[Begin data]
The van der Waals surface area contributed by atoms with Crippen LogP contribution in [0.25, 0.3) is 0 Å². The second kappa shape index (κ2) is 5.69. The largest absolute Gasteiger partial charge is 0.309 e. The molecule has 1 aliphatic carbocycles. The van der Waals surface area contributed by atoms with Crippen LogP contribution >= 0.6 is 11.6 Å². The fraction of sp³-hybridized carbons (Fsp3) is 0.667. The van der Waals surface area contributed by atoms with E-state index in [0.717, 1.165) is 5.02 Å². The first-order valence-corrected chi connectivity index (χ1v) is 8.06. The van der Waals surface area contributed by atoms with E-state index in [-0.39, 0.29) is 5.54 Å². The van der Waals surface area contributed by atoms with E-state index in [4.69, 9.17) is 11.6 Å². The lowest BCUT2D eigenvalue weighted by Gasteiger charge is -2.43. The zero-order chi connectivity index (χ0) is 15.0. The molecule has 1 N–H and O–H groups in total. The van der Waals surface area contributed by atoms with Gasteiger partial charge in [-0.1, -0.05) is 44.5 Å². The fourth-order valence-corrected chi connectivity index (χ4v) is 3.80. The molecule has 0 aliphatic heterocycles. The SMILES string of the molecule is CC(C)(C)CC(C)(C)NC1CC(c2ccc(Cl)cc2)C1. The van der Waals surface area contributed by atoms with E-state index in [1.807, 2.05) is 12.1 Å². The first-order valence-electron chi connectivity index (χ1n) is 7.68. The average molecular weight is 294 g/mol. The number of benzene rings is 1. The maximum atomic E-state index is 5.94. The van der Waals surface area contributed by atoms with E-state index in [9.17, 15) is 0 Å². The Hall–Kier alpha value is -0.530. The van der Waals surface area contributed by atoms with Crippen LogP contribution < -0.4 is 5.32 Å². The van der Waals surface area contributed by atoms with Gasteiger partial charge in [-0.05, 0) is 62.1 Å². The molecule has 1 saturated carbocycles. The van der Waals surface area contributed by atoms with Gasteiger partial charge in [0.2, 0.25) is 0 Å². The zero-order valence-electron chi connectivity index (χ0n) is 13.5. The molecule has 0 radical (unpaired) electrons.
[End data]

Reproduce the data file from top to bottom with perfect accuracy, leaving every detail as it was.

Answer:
The van der Waals surface area contributed by atoms with Crippen LogP contribution in [0.25, 0.3) is 0 Å². The second kappa shape index (κ2) is 5.69. The largest absolute Gasteiger partial charge is 0.309 e. The molecule has 1 aliphatic carbocycles. The van der Waals surface area contributed by atoms with Crippen LogP contribution >= 0.6 is 11.6 Å². The fraction of sp³-hybridized carbons (Fsp3) is 0.667. The van der Waals surface area contributed by atoms with E-state index in [0.717, 1.165) is 5.02 Å². The first-order valence-corrected chi connectivity index (χ1v) is 8.06. The van der Waals surface area contributed by atoms with E-state index in [-0.39, 0.29) is 5.54 Å². The van der Waals surface area contributed by atoms with E-state index in [4.69, 9.17) is 11.6 Å². The lowest BCUT2D eigenvalue weighted by Gasteiger charge is -2.43. The zero-order chi connectivity index (χ0) is 15.0. The molecule has 1 N–H and O–H groups in total. The van der Waals surface area contributed by atoms with Gasteiger partial charge in [-0.1, -0.05) is 44.5 Å². The fourth-order valence-corrected chi connectivity index (χ4v) is 3.80. The molecule has 0 aliphatic heterocycles. The SMILES string of the molecule is CC(C)(C)CC(C)(C)NC1CC(c2ccc(Cl)cc2)C1. The van der Waals surface area contributed by atoms with E-state index in [1.807, 2.05) is 12.1 Å². The first-order valence-electron chi connectivity index (χ1n) is 7.68. The average molecular weight is 294 g/mol. The number of benzene rings is 1. The maximum atomic E-state index is 5.94. The van der Waals surface area contributed by atoms with E-state index in [9.17, 15) is 0 Å². The Hall–Kier alpha value is -0.530. The van der Waals surface area contributed by atoms with Crippen LogP contribution < -0.4 is 5.32 Å². The van der Waals surface area contributed by atoms with Gasteiger partial charge in [-0.05, 0) is 62.1 Å². The molecule has 1 saturated carbocycles. The van der Waals surface area contributed by atoms with Gasteiger partial charge in [0.2, 0.25) is 0 Å². The zero-order valence-electron chi connectivity index (χ0n) is 13.5. The molecule has 0 radical (unpaired) electrons.